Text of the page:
Indian, Afghan asylum seekers languish in Swedish prison

April 20th, 2008 - 11:59 am ICT by admin  

By Alfred de Tavares
Stockholm, April 20 (IANS) Two asylum seekers from South Asia - one a Kashmiri Hindu and the other an Afghan Sikh - are languishing in a Swedish migrant detention centre outside Stockholm. Dhillow Singh, the 37-year-old Kashmiri who came to Sweden illegally five years ago, has been at the Marsta detention centre for eight months now and, according to a psychiatrist, is under severe depression and even suicidal.

Harmid Singh, a 26-year-old Afghan Sikh, came even earlier.

The two men don’t know what the next day or even the next few hours of any given day may hold for them. As it happens to scores of their fellow inmates routinely every day, either can be picked up any moment in a hermetically sealed police armoured vehicle.

They would be then taken to an undisclosed airport and put on to a transport, most often a chartered plane, and dispatched to Iran, Iraq, Eritrea, Sudan or, as in the cases of these two, Afghanistan and India.

This IANS correspondent visited them in their lockup.

Dhillow, in a pitiful condition physically as well as mentally, told IANS: “I am very ill. I am under psychiatric treatment. I have lost 15 kg of weight.”

A possible reason for the weight loss is the diet he is given.

“I am strictly vegetarian,” says Dhillow. “Hence my meals here consist alternately of boiled rice and macaroni and some vegetables, mostly raw. That is my jailers’ concept of being vegetarian.

“I suggested that I be allowed to prepare my own meals, some lentils. But they have refused citing the danger inherent in such a course. What danger I can neither say nor imagine,” he said.

Dhillow’s psychiatrist, Samuel Rajeus, of Stockholm’s St. Goran hospital’s psychiatric department, in his diagnosis, states: “This asylum-seeking patient is under severe depression. (He) has persistent and convincing thoughts of committing suicide.”

Since last year, the police have twice taken Dhillow to the Indian embassy in Stockholm. R. Mishra, the first secretary, consular, says: “There is not much we can do about these tragic cases when the persons involved have no documentation whatsoever, no means of identification.

“We submit the cases to Delhi but it is, indeed, a very laborious, thankless process, most often fruitless.”

Dhillow fled Jammu and Kashmir in early 2003, a year after his father Satbhir and elder brother Narendar were gunned down in Mendhar, 100 km from the Line of Control - a de-facto border between India and Pakistan.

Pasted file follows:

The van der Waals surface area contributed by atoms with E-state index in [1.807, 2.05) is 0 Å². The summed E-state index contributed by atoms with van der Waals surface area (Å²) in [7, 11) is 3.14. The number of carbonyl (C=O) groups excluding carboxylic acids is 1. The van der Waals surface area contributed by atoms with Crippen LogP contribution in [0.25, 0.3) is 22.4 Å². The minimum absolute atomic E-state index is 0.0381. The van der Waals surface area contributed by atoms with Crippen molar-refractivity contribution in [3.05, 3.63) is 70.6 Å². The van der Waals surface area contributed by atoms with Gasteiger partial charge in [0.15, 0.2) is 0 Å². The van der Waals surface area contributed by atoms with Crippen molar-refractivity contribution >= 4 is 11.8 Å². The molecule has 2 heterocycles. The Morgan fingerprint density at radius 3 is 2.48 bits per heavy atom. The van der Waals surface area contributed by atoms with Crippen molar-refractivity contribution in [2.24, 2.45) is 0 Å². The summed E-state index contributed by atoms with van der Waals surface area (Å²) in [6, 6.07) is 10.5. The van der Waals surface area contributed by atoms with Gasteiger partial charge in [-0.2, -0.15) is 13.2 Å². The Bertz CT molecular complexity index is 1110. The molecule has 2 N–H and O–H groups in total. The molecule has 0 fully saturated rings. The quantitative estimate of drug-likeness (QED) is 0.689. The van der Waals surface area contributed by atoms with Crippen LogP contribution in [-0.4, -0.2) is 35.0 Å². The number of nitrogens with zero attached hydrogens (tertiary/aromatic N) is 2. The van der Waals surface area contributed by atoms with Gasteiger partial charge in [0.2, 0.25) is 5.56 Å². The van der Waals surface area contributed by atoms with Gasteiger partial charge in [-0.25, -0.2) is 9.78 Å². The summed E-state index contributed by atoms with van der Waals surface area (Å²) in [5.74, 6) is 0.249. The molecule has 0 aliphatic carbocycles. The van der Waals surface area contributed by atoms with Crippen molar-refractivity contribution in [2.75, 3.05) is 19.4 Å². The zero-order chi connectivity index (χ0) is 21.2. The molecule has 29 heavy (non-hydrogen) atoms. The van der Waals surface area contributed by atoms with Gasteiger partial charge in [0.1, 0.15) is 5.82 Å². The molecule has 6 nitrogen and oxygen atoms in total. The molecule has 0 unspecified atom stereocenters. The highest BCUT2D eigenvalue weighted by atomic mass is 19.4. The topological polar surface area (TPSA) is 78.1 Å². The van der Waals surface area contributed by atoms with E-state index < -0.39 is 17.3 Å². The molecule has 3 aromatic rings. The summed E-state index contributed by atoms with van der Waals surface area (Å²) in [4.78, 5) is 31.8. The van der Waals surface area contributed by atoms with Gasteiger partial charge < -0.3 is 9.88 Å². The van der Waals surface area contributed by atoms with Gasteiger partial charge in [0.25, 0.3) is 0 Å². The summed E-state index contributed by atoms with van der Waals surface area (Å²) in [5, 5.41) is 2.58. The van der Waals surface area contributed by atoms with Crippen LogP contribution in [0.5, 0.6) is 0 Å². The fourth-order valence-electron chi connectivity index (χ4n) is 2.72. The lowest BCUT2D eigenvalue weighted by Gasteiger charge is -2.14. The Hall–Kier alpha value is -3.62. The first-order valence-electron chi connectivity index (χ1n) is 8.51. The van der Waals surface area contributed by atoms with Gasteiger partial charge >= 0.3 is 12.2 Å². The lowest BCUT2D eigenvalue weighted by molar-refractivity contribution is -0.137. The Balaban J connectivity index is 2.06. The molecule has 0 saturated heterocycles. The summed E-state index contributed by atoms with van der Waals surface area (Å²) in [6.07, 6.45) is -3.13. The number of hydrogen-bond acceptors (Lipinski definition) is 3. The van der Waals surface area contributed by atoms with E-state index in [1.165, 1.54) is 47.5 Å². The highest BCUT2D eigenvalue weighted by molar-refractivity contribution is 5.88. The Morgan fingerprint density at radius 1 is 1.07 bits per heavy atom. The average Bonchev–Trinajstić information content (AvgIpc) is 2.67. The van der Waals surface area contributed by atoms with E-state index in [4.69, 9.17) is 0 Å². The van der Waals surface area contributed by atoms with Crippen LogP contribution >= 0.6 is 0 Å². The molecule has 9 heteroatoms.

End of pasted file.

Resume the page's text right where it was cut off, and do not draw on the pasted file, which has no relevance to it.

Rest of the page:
He was transported overseas illegally in a very long, circuitous journey - its itinerary unknown to him - in a variety of transport that included trucks, under-decks of boats and boots of cars.

The nightmare that lasted many weeks cost Dhillow nearly $20,000 that his family and close friends had collected for him. A $15,000 down payment was made to his travel agent, possibly an Uzbeki, and the rest went for various spot payments for exigencies that cropped up as the travel progressed - for appeasing border guards, hiring boats and so on.

Before being launched en route, Dhillow was completely stripped of all documents, any material that could reveal his identity. Dhillow was deposited somewhere in Sweden in March 2003.

As per instructions given him by his sponsors, he made it to the nearest police station and requested asylum March 7, 2003.

“After I arrived in Sweden and applied for asylum five years ago, I was given refugee status and the minimum means to subsist.

“I had no complaint with that and was very thankful to the Swedish government for what I considered their most humane consideration.”

“However all that changed when without any apparent circumstantial charge, cause or explanation I was locked up here eight months ago,” said Dhillow.

Harmid Singh reached Sweden from Afghanistan in November 2002 after a similar ordeal.

“We Sikhs, originally from Punjab, are a tiny minority in Afghanistan and face relentless persecution. We are considered foreigners and enemy by the Taliban,” said Harmid, when IANS was allowed to visit the two in their lock up.

“I come from Kandahar but have no known family left there. I have received information that my younger brother was killed last January and my younger sister was abducted seven years ago and has not been heard of ever since.

“God alone knows where she is or how she is or even if she lives. My mother, hopefully, still lives somewhere but we have had no contact whatsoever with each other and none can tell me where she might have moved,” said Harmid.

Outside the jail, the surroundings are almost idyllic, especially in spring time.

But “all this beauty is totally lost on the 40 or so inmates that the jail holds under the perpetual Damocles’ sword of deportation to harrowing hells declared paradises by grim Swedish bureaucrats”, says Lena Nilsson, an activist trying to help ease the condition of such detainees.

“Usually no one is allowed outside the locked gates of the corridors that contain their cells,” said Nilsson.

Asked why, one of the wardens told IANS: “The reason is simple. We have no resources to pamper these people any more than we already do.”

(Alfred de Tavares can be contacted at frederick.n@ians.in)

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